DNA evidence in rape cases: For religious leaders, it's still a question mark

Published June 15, 2013
As far as the implementation of the CII’s controversial recommendation is concerned, the Supreme Court had already decided last year in favour of DNA tests in rape cases. — Reuters Photo.
As far as the implementation of the CII’s controversial recommendation is concerned, the Supreme Court had already decided last year in favour of DNA tests in rape cases. — Reuters Photo.

Two weeks ago, the Council of Islamic Ideology (CII) declared that DNA tests should not be used as primary evidence in rape cases.

Although its recommendations are not binding on the government, the CII is a Constitutional body that interprets Islamic injunctions and advises the government on religious affairs.

The CII’s alternative is the religious injunction of producing four male witnesses against the rapist – creating a furore in civil society.

Meanwhile, Sharmila Faruqui, a Pakistan Peoples Party MPA in the Sindh Assembly, moved a resolution demanding the provincial government arrange for DNA tests in all rape cases.

As far as the implementation of the CII’s controversial recommendation is concerned, the Supreme Court had already decided last year in favour of DNA tests in rape cases. “The apex court has declared DNA evidence as admissible in rape cases. Now there is no ambiguity about it,” observed Barrister Salman Akram Raja, who was part of the case.

“Defying apex court judgments amount to contempt of court. In case the CII makes recommendations against the court judgement, it will be open for challenge,” Raja added.

He explained the CII recommendations were not binding on the government. So the burden of taking up or rejecting the recommendation would be on the federal government.

Allama Tahir Ashrafi, a member of the CII, on the other hand, refuted that any decision had been made by the coucil, saying: “The media created a storm out of nothing. There were reports and analyses as if they had a copy of our decision. The CII only discussed the matter. There was no decision, I can assure you.”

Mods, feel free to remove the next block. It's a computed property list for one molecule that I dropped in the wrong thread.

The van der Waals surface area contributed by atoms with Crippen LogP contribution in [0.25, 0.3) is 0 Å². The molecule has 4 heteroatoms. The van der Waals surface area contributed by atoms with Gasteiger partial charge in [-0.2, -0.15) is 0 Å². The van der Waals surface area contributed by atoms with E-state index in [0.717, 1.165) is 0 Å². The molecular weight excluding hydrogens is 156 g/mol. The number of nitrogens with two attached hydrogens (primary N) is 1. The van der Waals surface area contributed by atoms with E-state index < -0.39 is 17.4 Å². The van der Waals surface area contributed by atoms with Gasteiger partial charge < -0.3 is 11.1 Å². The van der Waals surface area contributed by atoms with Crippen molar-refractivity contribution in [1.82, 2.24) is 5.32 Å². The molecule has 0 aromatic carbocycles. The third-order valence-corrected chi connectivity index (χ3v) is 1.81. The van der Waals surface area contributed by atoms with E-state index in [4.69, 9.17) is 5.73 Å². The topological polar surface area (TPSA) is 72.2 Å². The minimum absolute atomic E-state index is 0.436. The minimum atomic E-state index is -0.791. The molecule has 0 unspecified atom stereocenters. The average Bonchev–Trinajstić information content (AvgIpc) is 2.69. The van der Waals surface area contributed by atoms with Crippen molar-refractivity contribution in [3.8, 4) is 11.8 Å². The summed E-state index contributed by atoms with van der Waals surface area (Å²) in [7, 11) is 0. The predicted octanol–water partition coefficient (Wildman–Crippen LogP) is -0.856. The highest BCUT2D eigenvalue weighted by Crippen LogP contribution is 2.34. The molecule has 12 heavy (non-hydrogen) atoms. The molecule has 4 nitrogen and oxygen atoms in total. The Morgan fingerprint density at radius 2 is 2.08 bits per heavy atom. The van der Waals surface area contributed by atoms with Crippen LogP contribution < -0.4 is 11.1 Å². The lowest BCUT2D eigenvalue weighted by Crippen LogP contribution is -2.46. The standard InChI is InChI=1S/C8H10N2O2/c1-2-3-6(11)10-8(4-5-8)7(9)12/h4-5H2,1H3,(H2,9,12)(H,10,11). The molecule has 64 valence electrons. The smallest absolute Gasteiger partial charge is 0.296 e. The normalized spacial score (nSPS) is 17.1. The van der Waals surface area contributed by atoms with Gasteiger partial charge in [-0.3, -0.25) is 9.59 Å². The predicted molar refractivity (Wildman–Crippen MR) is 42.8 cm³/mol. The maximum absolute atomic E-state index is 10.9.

He added: “We have never declared DNA tests as un-Islamic. What we discussed was whether such evidence is admissible in rape cases.”

Ashrafi said the CII will meet again in the first week of July to finalise its recommendations on the matter. The council will also invite DNA experts to get their opinion on how effective the tests can be to determine the crime of rape.

His argument against the DNA test was based on an apprehension that the situation might be exploited by one party or another. Ashrafi said DNA would not be able to determine whether a crime had actually occurred or whether the act was consensual. “Therefore, we must adhere to the Quranic injunction of producing four witnesses to prove the crime,” he argued. The condition, he contested, benefits women more than men because no one can accuse them of a sinful act on flimsy grounds.

Asked how a woman could produce four witnesses to testify in her favour before the court, Ashrafi merely said the issue should be taken to the Qazi Court. The CII leader asserted that circumstantial evidence could be examined by the Qazi Court which could decide the matter without demanding four witnesses.

Ashrafi contended that DNA evidence could only be admissible if rape cases were dealt under “Ta’zir” and not under “Hadd.” The punishments under Hadd are those ordained by the Holy Quran or Sunnah. Ta'zir is simply defined as any punishment other than Hadd.

Sharmila Faruqui, on the other hand, completely disagreed with the CII’s recommendations. 'Although the CII recommendations are not binding, but [by saying DNA evidence is secondary] they have supported the rapists,” the Sindh MPA said.

She also pointed out that the CII comprises 20 members and of them only one is woman.

'Under the Women Protection Act, cases of rape should be tried under the Pakistan Penal Code, not under Hudood ordinance," she added, explaining: “The victims’ families are not familiar with DNA tests. They need to be educated and helped by the government.”

Not every religious scholar agrees with the condition of producing four witnesses in rape cases. Dr Javed Ghamdi, another prominent religious scholar, for example, interprets rape as “a crime falling in the category of Hiraba” that includes offences of robbery, harassment, terrorism or promoting terror. Hiraba does not require four witnesses to prove the offence. Circumstantial evidence, DNA and other relevant tests and testimony of experts and victims may be enough to prosecute the accused.

According to the scholar, Islamic jurisprudence also provides another way to deal with rape cases under the law of Jirah (wounds). The two logical frameworks, given by Islam, do not call for producing four witnesses to establish the crime of rape, Ghamdi says.

Shahzad Raza is a freelance contributor. His twitter handle is @shahz79.

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